Received 21 April 2011
aDokuz Eylül University, Faculty of Arts and Sciences, Department of Chemistry, Tinaztepe, 35160 Buca, Izmir, Turkey,bKarabük University, Department of Physics, 78050, Karabük, Turkey, and cHacettepe University, Department of Physics, 06800 Beytepe, Ankara, Turkey
Correspondence e-mail: firstname.lastname@example.org
In the title compound, C24H15NO2, the oxazole ring is oriented at dihedral angles of 10.09 (4) and 6.04 (4)° with respect to the mean planes of the naphthalene ring systems, while the two naphthalene ring systems make a dihedral angle of 4.32 (3)°. Intramolecular C-HN hydrogen bonds link the oxazole N atom to the naphthalene ring systems. In the crystal, intermolecular weak C-HO hydrogen bonds link the molecules into centrosymmetric dimers. - contacts between the oxazole and naphthalene rings and between the naphthalene ring systems [centroid-centroid distances = 3.5947 (9) and 3.7981 (9) Å] may further stabilize the crystal structure. Three weak C-H interactions also occur.
For the roles of oxazolones in the syntheses of amino acids, peptides, antimicrobial or antitumor compounds, immunomodulators, heterocyclic precursors for biosensors coupling and/or photosensitive composition devices for proteins, see: Gottwald & Seebach (1999); Meiwes et al. (1997); Martinez et al. (1964); Gelmi et al. (1997); Croce et al. (1994); Cannella et al. (1996); Kojima et al. (1998). For applications of the 5-oxazolones, including their use in semiconductor devices because of their promising photophysical and photochemical activity, see: Gündogdu et al. (2010). For bond-length data, see: Allen et al. (1987).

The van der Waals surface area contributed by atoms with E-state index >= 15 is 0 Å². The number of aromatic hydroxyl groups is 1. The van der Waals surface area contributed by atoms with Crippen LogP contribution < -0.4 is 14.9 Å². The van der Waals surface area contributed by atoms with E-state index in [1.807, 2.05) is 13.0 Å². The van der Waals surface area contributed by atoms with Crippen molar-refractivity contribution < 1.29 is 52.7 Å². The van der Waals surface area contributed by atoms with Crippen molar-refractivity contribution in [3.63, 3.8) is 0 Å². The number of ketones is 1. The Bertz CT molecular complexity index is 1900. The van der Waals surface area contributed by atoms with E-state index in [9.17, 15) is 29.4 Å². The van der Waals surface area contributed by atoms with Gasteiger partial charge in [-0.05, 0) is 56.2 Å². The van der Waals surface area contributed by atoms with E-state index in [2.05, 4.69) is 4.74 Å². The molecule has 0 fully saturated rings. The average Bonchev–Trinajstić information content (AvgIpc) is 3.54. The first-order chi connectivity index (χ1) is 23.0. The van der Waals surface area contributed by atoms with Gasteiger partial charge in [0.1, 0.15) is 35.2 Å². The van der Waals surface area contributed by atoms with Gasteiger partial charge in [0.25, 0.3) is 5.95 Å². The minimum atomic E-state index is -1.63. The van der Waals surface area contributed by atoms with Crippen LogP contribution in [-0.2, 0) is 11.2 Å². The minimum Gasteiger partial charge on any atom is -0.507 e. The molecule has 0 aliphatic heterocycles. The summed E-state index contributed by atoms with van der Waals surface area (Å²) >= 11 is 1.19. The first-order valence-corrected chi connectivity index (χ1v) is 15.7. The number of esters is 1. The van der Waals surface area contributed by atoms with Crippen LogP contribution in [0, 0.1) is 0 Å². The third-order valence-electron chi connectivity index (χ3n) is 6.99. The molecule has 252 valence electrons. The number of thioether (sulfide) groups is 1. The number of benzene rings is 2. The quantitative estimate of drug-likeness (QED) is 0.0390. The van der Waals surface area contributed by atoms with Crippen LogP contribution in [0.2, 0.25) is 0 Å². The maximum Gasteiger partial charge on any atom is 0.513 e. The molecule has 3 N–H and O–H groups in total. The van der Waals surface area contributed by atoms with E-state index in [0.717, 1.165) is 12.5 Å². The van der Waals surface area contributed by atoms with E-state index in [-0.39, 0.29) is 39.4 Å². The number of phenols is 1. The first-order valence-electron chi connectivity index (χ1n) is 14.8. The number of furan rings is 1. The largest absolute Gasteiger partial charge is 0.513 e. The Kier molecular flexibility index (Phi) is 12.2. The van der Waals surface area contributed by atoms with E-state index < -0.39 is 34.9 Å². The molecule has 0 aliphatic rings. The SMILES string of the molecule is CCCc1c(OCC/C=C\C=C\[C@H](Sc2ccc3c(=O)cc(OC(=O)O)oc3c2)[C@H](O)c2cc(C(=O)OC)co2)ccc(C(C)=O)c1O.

Data collection: APEX2 (Bruker, 2007); cell refinement: SAINT (Bruker, 2007); data reduction: SAINT; program(s) used to solve structure: SHELXS97 (Sheldrick, 2008); program(s) used to refine structure: SHELXL97 (Sheldrick, 2008); molecular graphics: ORTEP-3 for Windows (Farrugia, 1997) and PLATON (Spek, 2009); software used to prepare material for publication: WinGX (Farrugia, 1999) and PLATON.
Supplementary data and figures for this paper are available from the IUCr electronic archives (Reference: XU5196 ).
The authors are indebted to Anadolu University and the Medicinal Plants and Medicine Research Centre of Anadolu University, Eskisehir, Turkey, for the use of the diffractometer.
Allen, F. H., Kennard, O., Watson, D. G., Brammer, L., Orpen, A. G. & Taylor, R. (1987). J. Chem. Soc. Perkin Trans. 2, pp. S1-19.
Bruker (2005). SADABS. Bruker AXS Inc., Madison, Wisconsin, USA.
Bruker (2007). APEX2 and SAINT. Bruker AXS Inc., Madison, Wisconsin, USA.
Cannella, R., Clerici, F., Gelmi, M. L., Penso, M. & Pocar, D. (1996). J. Org. Chem. 61, 1854-1856.
Croce, P. D., Ferraccioli, R. & Rosa, C. L. (1994). J. Chem. Soc. Perkin Trans. 1, pp. 2499-2502.
Farrugia, L. J. (1997). J. Appl. Cryst. 30, 565.
Farrugia, L. J. (1999). J. Appl. Cryst. 32, 837-838.
Gelmi, M. L., Clerici, F. & Melis, A. (1997). Tetrahedron, 53, 1843-1854.
Gottwald, K. & Seebach, D. (1999). Tetrahedron, 55, 723-738.
Gündogdu, C., Topkaya, D., Öztürk, G., Alp, S. & Ergün, Y. (2010). J. Heterocycl. Chem. 47, 1450-1453.
Kojima, S., Ohkawa, H., Hirano, T., Maki, S., Niwa, H., Ohashi, M., Inouye, S. & Tsuji, F. I. (1998). Tetrahedron Lett. 39, 5239-5242.
Martinez, A. P., Lee, W. W. & Goodman, L. (1964). Tetrahedron, 20, 2763-2771.
Meiwes, J., Schudock, M. & Kretzschmar, G. (1997). Tetrahedron Asymmetry, 8, 527-536.
Sheldrick, G. M. (2008). Acta Cryst. A64, 112-122.
Spek, A. L. (2009). Acta Cryst. D65, 148-155.